So I paid $170 (Hong Kong dollars), got a note about how to find their offices at the Shenzhen side of the border, a border crossing slip to fill in, and a receipt that documented clearly I was paying for transport to my hotel in Shenzhen, with the correct price.
The fast hard selling is a little daunting to deal with at first. It’s best to be polite but firm. Not to agree to something you don’t clearly understand, and reduce as much ambiguity as possible.
With the hard selling, there’s also the amazing customer service. I was effectively chaperoned right to my hotel. Staff were very friendly, and looking out for me each step of the way, so the likelyhood of getting lost was close to zero.
Travelling through Hong Kong
The first people-carrier took us from the Airport and over the imposing bridges connecting the main islands of Hong Kong. The bridges were impressive – multiple bridges on the scale of the Severn bridge. Lots of densely clustered residential sky scrapers. There was fog so I couldn’t see far. I was hoping to see the iconic Hong Kong skyline from the bridges, but either we were too far west to see that, or it was hidden by the fog. I saw a few ferries and massive yatchs below. From what I could see Hong Kong looked quite something.
The highways and the typical views reminded me of countless travelling between Pretoria and Johannesburg. Even the driving style is similar. After the bridges there’s a long tunnel under a mountain that took us inland directly to the border. It’s about a half-hour drive from the airport.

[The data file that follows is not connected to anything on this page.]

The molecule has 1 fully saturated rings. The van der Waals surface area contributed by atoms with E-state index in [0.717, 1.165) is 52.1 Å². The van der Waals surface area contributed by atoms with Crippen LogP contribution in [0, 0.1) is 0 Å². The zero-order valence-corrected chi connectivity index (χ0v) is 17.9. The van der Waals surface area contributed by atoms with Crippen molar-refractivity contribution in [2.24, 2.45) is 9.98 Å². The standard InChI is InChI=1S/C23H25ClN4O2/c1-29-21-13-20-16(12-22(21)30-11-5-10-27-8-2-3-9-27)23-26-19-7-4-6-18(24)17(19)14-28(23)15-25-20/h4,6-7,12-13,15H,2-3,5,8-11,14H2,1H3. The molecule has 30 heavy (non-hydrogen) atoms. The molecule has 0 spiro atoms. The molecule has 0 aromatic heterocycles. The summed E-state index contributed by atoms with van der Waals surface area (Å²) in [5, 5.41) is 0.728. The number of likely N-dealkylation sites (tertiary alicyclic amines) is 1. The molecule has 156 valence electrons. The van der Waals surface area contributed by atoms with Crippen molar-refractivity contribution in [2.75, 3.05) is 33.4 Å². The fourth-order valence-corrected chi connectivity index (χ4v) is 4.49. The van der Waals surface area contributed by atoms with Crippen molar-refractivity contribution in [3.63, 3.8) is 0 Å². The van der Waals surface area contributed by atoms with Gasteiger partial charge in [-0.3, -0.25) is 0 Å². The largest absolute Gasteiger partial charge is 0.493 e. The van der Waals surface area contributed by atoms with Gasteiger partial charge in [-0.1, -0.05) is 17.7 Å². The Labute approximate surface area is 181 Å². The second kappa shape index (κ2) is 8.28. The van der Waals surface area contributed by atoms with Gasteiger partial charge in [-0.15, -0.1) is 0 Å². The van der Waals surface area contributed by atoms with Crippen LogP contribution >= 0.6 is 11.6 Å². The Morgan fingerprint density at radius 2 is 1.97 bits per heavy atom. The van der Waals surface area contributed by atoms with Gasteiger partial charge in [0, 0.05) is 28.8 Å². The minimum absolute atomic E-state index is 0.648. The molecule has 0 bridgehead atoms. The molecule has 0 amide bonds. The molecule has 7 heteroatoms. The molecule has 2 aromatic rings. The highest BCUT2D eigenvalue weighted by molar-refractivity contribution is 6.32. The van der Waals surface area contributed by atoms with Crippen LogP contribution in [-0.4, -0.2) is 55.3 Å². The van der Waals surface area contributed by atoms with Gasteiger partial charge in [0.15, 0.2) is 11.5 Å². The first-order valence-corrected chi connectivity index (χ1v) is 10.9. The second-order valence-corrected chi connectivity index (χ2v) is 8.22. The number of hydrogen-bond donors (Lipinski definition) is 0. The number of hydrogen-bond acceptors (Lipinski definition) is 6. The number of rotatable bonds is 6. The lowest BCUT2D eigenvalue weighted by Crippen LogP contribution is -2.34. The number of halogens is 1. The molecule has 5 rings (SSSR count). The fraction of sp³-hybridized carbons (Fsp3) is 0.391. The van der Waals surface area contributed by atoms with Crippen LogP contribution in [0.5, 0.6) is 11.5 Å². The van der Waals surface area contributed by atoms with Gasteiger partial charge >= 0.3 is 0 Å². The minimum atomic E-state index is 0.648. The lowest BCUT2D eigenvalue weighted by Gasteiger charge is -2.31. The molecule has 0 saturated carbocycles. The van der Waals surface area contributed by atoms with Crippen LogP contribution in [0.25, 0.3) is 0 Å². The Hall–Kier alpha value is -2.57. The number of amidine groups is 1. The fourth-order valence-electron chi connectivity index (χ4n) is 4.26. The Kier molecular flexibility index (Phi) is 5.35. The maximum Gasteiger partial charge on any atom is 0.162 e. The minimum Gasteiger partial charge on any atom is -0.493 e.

Huanggang Border Control
The driver collected our passports at the airport (there were 6 of us making our way to Shenzhen), and at the Hong Kong side of the border it was just a process of the driver handing our passports to the person at the checkpoint for checking. Then we were driven to the building of the Shenzhen side.
The Shenzhen checkpoint is a large building, about the size of a warehouse. You walk in with all your luggage on one side, through a Passport Control (with the slip provided by Go Go Bus at the airport), then an X-Ray machine scan of your luggage, and you exit on the opposite side, and you are in Shenzhen.
To the hotel
I was immediately spotted by a Go Go Bus representative, who made sure I wouldn’t get lost looking for my connecting service. And after waiting a few minutes another people carrier arrived (this time a left-hand drive), and took me to the hotel.
In all that time, a simple thank you in Chinese (xie xie ni), and wishing a happy new year (in English, because I forgot part of the Mandarin of it) was sufficient for my smooth progress, and a few smiles and nods. I forgot what Happy New year was (Kung hei fat something… – I forgot the last word: choi. Thanks Cathay Pacific for the teaching me that), I picked it up on the flight, it sounded quite staightforward, so I didn’t write it down because I thought I’d remember it. Beginner error, jet lag and tiredness destroys memory.
And I was dropped off in the hotel’s drop-off area, into the safe hands of the Marco Polo hotel staff.
Know what you are looking for
For a tired and jet-lagged tourist, it was a smooth and relatively straightforward experience. Again, do figure out ahead of time what you need, and what options there are. Don’t jump into the first offer that sounds like what you want, spend the time to make sure, and ask questions.
My only problem now is to figure out how to get back to the airport. It’s one thing getting a bus from a high-traffic area to a route that includes your hotel, it’s a different problem the other way. So I don’t know yet how I’m getting back to Hong Kong on the return trip.